June 26, 2010

Day 21: Urumqi to Turpan

Tuyu Vallery Mosque, Turpan

Taking a local bus in any country is always an ordeal when traveling with my camera bag. It has to stay with me at all times; solution is to purchase an extra seat, but in China with so many people this is a problem. Instead, I hitched a ride from Urumqi to Turpan with a private mini-bus for the Chinese day tourists, my luggage in full view, securely stored behind the driver.

Funny thing about these Chinese tourists, they detest the sun so much. Driving in our shaded cocoon with window curtains pulled tight I could not see any of the scenery leaving Urumqi until we arrived at the first viewing stop. A wind farm located about an hour outside the city. I had an attitude that I could care less and was not too thrilled in stopping, since we have these in California too.

Also annoying, was the tour operator who felt obliged to begin talking the moment we pulled away from any site and continued talking until we stopped at the next location. Then, she would gather us up, to begin explaining something in great detail. At one point, I am sure having run out of facts or anecdotes, she started singing for a few miles, to every-ones delight except mine. It’s these little things that convince me not to go on group tours.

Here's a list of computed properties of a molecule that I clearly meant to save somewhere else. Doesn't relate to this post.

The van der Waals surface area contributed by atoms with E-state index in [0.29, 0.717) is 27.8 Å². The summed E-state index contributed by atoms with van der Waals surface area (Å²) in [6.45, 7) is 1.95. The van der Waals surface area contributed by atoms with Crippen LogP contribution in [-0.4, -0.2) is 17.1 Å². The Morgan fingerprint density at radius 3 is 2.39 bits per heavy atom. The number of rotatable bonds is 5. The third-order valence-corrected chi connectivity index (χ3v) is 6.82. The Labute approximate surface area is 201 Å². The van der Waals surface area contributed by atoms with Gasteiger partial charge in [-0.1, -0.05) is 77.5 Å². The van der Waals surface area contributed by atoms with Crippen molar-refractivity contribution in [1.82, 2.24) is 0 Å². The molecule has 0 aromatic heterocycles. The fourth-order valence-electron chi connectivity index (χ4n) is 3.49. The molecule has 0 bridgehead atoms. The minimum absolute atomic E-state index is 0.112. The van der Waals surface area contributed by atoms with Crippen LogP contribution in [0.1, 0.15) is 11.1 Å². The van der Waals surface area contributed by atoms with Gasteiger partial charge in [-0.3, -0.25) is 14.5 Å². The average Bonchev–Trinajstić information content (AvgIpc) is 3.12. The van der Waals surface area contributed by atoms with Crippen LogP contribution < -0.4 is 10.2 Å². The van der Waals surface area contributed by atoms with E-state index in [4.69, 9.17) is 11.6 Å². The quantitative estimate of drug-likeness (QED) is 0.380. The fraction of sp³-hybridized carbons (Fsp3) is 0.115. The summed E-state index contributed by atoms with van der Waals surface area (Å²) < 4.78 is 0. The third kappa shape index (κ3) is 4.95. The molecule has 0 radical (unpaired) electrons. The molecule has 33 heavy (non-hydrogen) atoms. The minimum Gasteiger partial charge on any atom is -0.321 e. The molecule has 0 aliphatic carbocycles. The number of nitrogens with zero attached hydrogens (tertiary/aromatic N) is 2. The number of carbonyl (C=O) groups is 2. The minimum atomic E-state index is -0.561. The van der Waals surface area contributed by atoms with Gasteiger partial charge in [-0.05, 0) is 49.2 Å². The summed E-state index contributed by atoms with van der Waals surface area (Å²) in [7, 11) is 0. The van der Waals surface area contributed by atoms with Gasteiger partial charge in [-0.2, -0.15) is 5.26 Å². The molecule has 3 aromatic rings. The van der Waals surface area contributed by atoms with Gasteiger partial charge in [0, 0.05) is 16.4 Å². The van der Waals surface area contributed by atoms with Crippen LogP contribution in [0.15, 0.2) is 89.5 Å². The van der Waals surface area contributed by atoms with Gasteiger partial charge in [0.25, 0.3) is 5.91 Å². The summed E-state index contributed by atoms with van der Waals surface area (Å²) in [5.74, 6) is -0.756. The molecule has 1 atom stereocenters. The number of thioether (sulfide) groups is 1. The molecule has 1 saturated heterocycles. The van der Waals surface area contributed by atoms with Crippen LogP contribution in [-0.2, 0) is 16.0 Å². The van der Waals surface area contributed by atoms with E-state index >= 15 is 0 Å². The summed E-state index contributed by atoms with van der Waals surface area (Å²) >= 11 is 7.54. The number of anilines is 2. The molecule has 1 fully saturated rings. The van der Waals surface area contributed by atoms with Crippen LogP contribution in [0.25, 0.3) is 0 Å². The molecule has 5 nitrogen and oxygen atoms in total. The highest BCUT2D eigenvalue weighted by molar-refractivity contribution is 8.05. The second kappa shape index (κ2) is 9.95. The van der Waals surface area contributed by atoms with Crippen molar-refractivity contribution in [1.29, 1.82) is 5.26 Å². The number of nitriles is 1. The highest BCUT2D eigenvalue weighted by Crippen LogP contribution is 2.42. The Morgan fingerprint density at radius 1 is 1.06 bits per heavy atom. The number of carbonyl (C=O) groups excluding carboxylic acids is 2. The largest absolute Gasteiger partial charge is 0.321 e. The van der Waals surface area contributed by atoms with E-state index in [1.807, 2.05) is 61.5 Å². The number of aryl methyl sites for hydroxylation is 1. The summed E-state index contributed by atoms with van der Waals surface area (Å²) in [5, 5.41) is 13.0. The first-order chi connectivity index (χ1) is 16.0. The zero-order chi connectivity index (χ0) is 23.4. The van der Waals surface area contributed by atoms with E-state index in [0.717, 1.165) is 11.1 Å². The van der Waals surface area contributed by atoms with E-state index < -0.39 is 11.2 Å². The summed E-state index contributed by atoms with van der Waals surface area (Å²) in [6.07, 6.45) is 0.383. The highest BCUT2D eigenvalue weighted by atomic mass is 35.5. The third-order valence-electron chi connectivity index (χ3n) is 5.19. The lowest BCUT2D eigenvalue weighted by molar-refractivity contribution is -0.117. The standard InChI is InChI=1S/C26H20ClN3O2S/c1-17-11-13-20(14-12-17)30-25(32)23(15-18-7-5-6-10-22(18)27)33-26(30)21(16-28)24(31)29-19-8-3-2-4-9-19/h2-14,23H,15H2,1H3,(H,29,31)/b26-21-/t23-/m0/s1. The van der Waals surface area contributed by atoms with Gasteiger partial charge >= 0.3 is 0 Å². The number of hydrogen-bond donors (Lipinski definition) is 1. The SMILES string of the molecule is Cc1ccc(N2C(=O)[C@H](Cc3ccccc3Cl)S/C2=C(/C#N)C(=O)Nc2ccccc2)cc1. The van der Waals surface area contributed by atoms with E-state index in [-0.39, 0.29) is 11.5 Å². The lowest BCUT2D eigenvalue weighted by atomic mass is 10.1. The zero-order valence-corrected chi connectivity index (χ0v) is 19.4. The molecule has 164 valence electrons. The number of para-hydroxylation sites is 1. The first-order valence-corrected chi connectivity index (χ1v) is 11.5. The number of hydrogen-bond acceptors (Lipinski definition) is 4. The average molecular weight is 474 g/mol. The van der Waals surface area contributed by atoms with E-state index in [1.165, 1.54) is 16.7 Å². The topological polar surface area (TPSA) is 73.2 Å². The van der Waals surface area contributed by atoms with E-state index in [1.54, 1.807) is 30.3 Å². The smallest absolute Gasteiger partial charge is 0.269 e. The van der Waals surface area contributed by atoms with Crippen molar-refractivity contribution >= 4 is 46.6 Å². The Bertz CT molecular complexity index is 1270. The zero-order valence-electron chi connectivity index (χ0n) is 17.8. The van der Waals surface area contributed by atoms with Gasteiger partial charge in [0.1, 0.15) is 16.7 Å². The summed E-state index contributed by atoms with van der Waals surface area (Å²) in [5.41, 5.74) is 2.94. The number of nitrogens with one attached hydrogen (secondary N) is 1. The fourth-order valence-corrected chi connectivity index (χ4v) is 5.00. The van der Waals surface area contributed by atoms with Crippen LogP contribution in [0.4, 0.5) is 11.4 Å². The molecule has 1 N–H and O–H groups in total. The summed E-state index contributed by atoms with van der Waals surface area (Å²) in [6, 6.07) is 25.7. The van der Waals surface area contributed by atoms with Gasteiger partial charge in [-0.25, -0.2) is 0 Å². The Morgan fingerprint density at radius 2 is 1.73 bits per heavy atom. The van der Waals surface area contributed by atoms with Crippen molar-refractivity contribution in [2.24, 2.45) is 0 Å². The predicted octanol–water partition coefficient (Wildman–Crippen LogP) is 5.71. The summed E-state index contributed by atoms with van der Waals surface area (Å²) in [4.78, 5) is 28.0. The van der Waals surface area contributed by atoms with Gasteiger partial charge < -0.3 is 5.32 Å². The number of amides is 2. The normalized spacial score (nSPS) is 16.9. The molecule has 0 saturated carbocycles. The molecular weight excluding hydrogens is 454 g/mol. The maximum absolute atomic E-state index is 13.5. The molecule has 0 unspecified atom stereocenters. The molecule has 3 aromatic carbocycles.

Since Turpan lies below sea level its the hottest place in China, yet most of my fellow passengers where covered from head to toe in some version of a poly-fiber material. Each time we unloaded from the bus to visit a site, umbrellas opened, face masks put in place and cotton gloves where worn to help obscure any inch of skin from the sun’s deadly rays.

Finally, after much delays and unnecessary stops to visit, reconstructed forts, artificially restored old cities, museums and factory outlet stores we arrived in Turpan, for lunch. It’s my time to depart the group and the new friends I made and head for my hotel. In a few hours my greeting for “Hello” changed from the Mandarin, “Ni Hao” to “As-Salam 'Alaykum” now that I was in the mostly Islamic Uyghur, Xinjiang Province.  It’s a simpler life of farm and family, where the sun shines 270 days a year.

Tomorrow is Day 24 and I am spending a few days in this charming town know for its grapes, famous for its raisons.

Mt. Ararat

Marla Mossman

My photo
One woman traveling alone, in search of her religious and cultural heritage.